blue gloved hands pack covid-19 test kits

by Robin Kemp

Clayton County is behind the rest of metro Atlanta when it comes to COVID-19 vaccinations. However, there has been a 60.4% drop in hospitalizations between the last two 14-day periods. Overall, cases continue to trend downward. Jonesboro and Riverdale continue to be the hardest-hit municipalities.

And once again, 100% of those who were hospitalized and died of COVID-19 were unvaccinated. Seven Clayton County residents died of COVID-19 last week.

The latest figures from the Clayton County Health District for the week ending Feb. 6, 2022 show:

  • 50% of residents (141,703 people) have received at least one dose of
    COVID-19 vaccine
  • 45% (127,046 people) have been fully vaccinated
  • 35% (45,021 people) are fully vaccinated and have had a booster shot

As of Sunday, Clayton County residents account for 58,135 cases of COVID-19 since the outbreak started. 785 people are known to have died of COVID-19. Clayton County represents 3% of cases statewide.

Between Jan. 31 and Feb. 6, there were 613 new positive test results. The average percent of positive PCR test results is 13.8%. Total cases include 18,302 cases per 100,000 people and 20,153 PCR and antigen cases.

Here’s what the hospitalization funnel looks like for the week ending Feb. 6. Of the 613 people with confirmed cases of COVID-19 last week:

  • 435 were unvaccinated
  • 107 were fully vaccinated
  • 41 were fully vaccinated and boostered

16 people were hospitalized with COVID-19 last week. Of those:

  • 2 were unvaccinated
  • 4 were partially vaccinated
  • 9 were fully vaccinated
  • 1 was fully vaccinated and boostered

Of the seven hospitalized people who died of COVID-19 last week:

  • 100% were unvaccinated
Graph: Clayton County Health Dept./Ga. Dept. of Public Health

While it is possible to become infected with the COVID-19 virus if you are vaccinated, the shot takes about two weeks to reach full potency inside the human body. Even if you are vaccinated, you could still catch the virus, but your chances of surviving the illness are greater than 90% and you will experience less severe symptoms than if you were unvaccinated.

Conversely, if you are unvaccinated, you are more likely to get sick if you catch the COVID-19 and to experience more severe symptoms. If you are sick enough to be hospitalized, the chances that you will die are far greater than if you had been vaccinated before getting infected.

Clayton County Calling the Shots

Mass vaccinations continue throughout February at area public schools. Here’s a list of where you can get the shot:

2:30 p.m.-5:30 p.m.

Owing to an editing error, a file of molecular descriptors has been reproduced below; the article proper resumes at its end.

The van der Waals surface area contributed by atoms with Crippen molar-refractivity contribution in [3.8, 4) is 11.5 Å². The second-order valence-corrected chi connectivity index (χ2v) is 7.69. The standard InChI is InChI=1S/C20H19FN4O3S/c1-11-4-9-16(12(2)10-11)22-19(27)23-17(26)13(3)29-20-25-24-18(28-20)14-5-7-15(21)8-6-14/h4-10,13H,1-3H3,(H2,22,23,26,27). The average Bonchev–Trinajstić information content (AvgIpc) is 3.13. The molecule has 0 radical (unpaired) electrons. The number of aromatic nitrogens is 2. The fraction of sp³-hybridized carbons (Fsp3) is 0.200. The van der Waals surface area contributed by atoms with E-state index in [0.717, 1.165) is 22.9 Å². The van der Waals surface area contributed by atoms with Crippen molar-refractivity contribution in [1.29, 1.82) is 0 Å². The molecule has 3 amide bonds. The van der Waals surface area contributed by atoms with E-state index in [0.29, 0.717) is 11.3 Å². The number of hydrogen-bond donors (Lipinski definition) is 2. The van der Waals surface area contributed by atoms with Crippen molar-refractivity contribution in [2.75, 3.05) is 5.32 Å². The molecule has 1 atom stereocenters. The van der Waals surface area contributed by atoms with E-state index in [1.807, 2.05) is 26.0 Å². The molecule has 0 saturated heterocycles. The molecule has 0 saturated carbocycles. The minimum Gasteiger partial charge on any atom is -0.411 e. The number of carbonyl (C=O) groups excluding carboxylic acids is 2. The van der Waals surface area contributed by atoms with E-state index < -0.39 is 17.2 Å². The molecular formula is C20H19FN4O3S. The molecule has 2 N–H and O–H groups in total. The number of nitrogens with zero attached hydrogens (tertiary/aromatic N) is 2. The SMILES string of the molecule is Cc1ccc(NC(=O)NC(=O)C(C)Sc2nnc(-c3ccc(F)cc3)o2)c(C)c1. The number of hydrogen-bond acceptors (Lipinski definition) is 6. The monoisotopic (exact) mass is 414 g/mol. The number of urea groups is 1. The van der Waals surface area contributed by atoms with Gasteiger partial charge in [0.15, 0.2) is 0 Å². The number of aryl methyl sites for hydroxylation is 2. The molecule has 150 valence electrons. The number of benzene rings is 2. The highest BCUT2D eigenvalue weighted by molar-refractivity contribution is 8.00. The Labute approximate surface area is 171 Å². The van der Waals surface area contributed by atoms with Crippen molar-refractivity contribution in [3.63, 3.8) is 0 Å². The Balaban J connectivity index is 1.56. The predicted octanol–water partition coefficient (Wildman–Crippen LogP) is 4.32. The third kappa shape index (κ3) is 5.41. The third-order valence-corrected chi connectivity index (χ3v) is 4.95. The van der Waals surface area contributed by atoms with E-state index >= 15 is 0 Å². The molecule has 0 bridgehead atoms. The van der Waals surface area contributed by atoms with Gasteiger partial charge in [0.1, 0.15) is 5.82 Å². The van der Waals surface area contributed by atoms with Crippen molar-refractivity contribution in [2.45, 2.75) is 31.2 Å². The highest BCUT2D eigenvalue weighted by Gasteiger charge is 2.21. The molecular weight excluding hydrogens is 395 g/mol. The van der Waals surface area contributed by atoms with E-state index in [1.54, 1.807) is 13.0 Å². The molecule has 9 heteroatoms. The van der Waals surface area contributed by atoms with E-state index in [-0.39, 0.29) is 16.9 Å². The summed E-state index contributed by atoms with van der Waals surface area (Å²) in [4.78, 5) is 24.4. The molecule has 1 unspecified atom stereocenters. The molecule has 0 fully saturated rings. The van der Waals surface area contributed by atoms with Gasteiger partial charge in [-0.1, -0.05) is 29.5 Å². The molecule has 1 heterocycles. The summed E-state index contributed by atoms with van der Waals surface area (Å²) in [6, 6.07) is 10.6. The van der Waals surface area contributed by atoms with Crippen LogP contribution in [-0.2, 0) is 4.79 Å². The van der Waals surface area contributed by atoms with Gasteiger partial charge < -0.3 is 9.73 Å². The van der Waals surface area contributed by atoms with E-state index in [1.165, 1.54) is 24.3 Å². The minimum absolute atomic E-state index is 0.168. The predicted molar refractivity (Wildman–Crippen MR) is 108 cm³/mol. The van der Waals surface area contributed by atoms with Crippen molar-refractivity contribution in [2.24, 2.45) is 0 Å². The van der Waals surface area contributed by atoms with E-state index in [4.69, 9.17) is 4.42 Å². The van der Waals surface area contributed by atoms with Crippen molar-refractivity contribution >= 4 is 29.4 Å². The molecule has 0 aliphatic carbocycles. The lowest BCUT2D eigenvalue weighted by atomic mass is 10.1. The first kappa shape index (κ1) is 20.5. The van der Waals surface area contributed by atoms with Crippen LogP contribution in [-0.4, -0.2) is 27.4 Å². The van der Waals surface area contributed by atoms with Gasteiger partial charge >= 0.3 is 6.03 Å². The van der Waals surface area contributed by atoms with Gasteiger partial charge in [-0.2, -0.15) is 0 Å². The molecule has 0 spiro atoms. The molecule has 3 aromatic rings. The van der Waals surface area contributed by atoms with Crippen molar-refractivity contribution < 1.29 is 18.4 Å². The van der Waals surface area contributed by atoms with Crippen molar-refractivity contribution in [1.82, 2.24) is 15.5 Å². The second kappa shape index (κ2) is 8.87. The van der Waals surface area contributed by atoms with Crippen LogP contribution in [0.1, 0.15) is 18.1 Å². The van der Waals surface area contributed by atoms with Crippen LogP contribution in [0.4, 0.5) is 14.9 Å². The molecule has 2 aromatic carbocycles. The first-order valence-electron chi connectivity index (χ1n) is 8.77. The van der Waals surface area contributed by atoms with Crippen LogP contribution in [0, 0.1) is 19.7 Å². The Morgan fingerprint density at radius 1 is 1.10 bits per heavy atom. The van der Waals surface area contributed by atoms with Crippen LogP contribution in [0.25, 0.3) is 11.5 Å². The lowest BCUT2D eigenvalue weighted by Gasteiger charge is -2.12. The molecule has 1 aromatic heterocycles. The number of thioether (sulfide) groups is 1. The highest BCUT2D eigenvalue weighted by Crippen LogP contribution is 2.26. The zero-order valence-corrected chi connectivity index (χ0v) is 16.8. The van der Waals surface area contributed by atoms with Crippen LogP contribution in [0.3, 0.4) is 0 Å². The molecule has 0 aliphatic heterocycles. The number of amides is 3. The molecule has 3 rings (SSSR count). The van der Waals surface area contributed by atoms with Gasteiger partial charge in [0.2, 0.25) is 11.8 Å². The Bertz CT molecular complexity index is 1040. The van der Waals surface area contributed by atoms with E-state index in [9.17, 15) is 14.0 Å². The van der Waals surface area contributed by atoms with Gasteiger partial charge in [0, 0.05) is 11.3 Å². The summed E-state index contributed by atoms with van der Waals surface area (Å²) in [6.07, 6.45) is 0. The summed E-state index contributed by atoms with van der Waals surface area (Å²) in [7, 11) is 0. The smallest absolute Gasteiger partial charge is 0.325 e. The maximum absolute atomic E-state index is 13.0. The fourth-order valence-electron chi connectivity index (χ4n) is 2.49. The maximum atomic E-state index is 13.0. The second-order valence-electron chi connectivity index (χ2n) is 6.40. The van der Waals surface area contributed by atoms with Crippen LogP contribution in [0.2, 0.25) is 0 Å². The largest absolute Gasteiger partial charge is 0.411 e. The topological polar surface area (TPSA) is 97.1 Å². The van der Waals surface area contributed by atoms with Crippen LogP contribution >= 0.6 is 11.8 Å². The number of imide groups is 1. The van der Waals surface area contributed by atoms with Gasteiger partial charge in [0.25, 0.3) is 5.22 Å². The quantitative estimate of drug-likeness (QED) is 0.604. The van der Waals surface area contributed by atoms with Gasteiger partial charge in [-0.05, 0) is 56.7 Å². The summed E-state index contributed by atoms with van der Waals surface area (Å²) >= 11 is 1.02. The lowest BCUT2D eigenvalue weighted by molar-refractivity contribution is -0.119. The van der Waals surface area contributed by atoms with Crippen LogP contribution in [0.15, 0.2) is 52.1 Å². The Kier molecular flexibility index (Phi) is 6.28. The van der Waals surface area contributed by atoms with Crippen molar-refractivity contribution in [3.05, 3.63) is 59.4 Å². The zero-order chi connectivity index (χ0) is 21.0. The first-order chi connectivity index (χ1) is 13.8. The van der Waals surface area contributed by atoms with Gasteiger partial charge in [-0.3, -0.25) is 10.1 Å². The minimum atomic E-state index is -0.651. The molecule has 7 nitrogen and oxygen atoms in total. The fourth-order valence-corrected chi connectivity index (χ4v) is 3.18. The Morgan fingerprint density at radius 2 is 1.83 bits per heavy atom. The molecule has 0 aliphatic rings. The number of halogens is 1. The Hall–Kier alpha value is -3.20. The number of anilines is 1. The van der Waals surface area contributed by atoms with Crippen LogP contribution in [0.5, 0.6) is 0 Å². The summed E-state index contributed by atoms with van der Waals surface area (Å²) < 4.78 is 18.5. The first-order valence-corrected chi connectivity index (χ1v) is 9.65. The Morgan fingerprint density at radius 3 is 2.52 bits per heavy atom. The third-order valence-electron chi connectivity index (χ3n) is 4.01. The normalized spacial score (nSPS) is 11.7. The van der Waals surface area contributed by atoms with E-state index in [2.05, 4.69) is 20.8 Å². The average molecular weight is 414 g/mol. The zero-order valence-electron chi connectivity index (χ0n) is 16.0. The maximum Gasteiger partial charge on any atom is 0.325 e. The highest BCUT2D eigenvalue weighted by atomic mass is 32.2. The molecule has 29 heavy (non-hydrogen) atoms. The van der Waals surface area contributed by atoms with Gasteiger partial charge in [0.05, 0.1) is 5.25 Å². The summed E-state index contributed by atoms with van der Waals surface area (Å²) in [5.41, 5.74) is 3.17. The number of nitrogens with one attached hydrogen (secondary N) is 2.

2:30 p.m.-5:30 p.m.

2:30 p.m.-5:30 p.m.

Avoid COVID-19 Snake-Oil Sales

The U.S. Food and Drug Administration is cracking down on COVID-19 scams, including some in metro Atlanta, which claim prevention of and cures for COVID-19 that have not been independently evaluated by scientists.

For example, some companies have made unproven claims that supplements like sea moss and elderberry syrup can protect your immune system against COVID-19. However, no scientific research has proven those claims to be true. Instead, scammers will supply testimonials, which appeal to emotions over reason and which are not scientifically valid because they are not based on evidence.

Sea moss is all over the Internet as a purported immune system booster against COVID-19 or as a treatment to shorten the duration of COVID-19 symptoms. However, the companies selling sea moss as a COVID-19 cure supply no scientific studies to back their claims. They also don’t tell customers that aquatic plants can be contaminated with petrochemicals, heavy metals, radiation, or biological contaminants, or about studies that say much more work needs to be done to determine whether seaweed can be processed as a COVID-19 treatment.

Here’s how you can protect yourself from health care scammers:

YouTube video

When the Federal Trade Commission gets wind of fraudulent online COVID-19 product claims, they issue a letter requiring the site to take down the claim within 48 hours. If the seller doesn’t do it, they could face a judge.

If you have any questions about whether a dietary supplement should be part of your COVID-19 prevention or treatment regimen, ask your primary care physician or call the Clayton County Health Department at (678) 479-2223. You can register online for free COVID-19 testing and vaccinations at , which offers multiple language translations in the upper right corner of the homepage.

Robin Kemp is executive editor and CEO of The Clayton Crescent, which she founded in 2020. She has worked for Gambit, CNN, The Weather Channel, Clayton News, Henry Herald, and numerous freelance outlets....

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